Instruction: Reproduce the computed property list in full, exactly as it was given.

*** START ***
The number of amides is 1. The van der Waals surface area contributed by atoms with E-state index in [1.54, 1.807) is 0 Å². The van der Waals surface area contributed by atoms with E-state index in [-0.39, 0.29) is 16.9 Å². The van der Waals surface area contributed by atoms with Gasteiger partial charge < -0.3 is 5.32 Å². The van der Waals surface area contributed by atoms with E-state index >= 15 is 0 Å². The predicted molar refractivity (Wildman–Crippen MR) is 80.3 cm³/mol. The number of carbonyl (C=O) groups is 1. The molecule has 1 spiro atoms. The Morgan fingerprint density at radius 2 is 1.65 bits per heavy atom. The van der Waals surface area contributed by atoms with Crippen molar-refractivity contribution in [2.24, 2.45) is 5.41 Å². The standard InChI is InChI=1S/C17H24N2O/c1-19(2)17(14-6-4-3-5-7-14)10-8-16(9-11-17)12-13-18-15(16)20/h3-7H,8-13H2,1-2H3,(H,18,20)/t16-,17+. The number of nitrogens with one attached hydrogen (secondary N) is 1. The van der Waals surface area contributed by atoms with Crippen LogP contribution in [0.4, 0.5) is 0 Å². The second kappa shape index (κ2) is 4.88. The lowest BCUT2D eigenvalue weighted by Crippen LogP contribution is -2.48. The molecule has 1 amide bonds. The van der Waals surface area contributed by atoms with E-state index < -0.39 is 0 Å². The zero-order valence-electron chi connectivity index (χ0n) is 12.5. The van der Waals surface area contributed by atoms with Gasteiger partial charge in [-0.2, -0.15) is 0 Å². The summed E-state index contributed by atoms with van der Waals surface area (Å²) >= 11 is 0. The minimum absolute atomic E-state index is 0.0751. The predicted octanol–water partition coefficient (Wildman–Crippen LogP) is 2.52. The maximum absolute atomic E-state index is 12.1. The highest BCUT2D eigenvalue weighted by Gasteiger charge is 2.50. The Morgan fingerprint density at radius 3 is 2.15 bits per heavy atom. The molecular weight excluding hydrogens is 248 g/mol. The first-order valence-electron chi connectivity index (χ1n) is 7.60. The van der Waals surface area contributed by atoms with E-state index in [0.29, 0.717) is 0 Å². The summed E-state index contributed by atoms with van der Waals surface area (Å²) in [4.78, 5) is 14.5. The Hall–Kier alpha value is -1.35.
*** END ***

The number of amides is 1. The van der Waals surface area contributed by atoms with E-state index in [1.54, 1.807) is 0 Å². The van der Waals surface area contributed by atoms with E-state index in [-0.39, 0.29) is 16.9 Å². The van der Waals surface area contributed by atoms with Gasteiger partial charge < -0.3 is 5.32 Å². The van der Waals surface area contributed by atoms with E-state index >= 15 is 0 Å². The predicted molar refractivity (Wildman–Crippen MR) is 80.3 cm³/mol. The number of carbonyl (C=O) groups is 1. The molecule has 1 spiro atoms. The Morgan fingerprint density at radius 2 is 1.65 bits per heavy atom. The van der Waals surface area contributed by atoms with Crippen molar-refractivity contribution in [2.24, 2.45) is 5.41 Å². The standard InChI is InChI=1S/C17H24N2O/c1-19(2)17(14-6-4-3-5-7-14)10-8-16(9-11-17)12-13-18-15(16)20/h3-7H,8-13H2,1-2H3,(H,18,20)/t16-,17+. The number of nitrogens with one attached hydrogen (secondary N) is 1. The van der Waals surface area contributed by atoms with Crippen LogP contribution in [0.4, 0.5) is 0 Å². The second kappa shape index (κ2) is 4.88. The lowest BCUT2D eigenvalue weighted by Crippen LogP contribution is -2.48. The molecule has 1 amide bonds. The van der Waals surface area contributed by atoms with E-state index < -0.39 is 0 Å². The zero-order valence-electron chi connectivity index (χ0n) is 12.5. The van der Waals surface area contributed by atoms with Gasteiger partial charge in [-0.2, -0.15) is 0 Å². The summed E-state index contributed by atoms with van der Waals surface area (Å²) >= 11 is 0. The minimum absolute atomic E-state index is 0.0751. The predicted octanol–water partition coefficient (Wildman–Crippen LogP) is 2.52. The maximum absolute atomic E-state index is 12.1. The highest BCUT2D eigenvalue weighted by Gasteiger charge is 2.50. The Morgan fingerprint density at radius 3 is 2.15 bits per heavy atom. The molecular weight excluding hydrogens is 248 g/mol. The first-order valence-electron chi connectivity index (χ1n) is 7.60. The van der Waals surface area contributed by atoms with E-state index in [0.29, 0.717) is 0 Å². The summed E-state index contributed by atoms with van der Waals surface area (Å²) in [4.78, 5) is 14.5. The Hall–Kier alpha value is -1.35.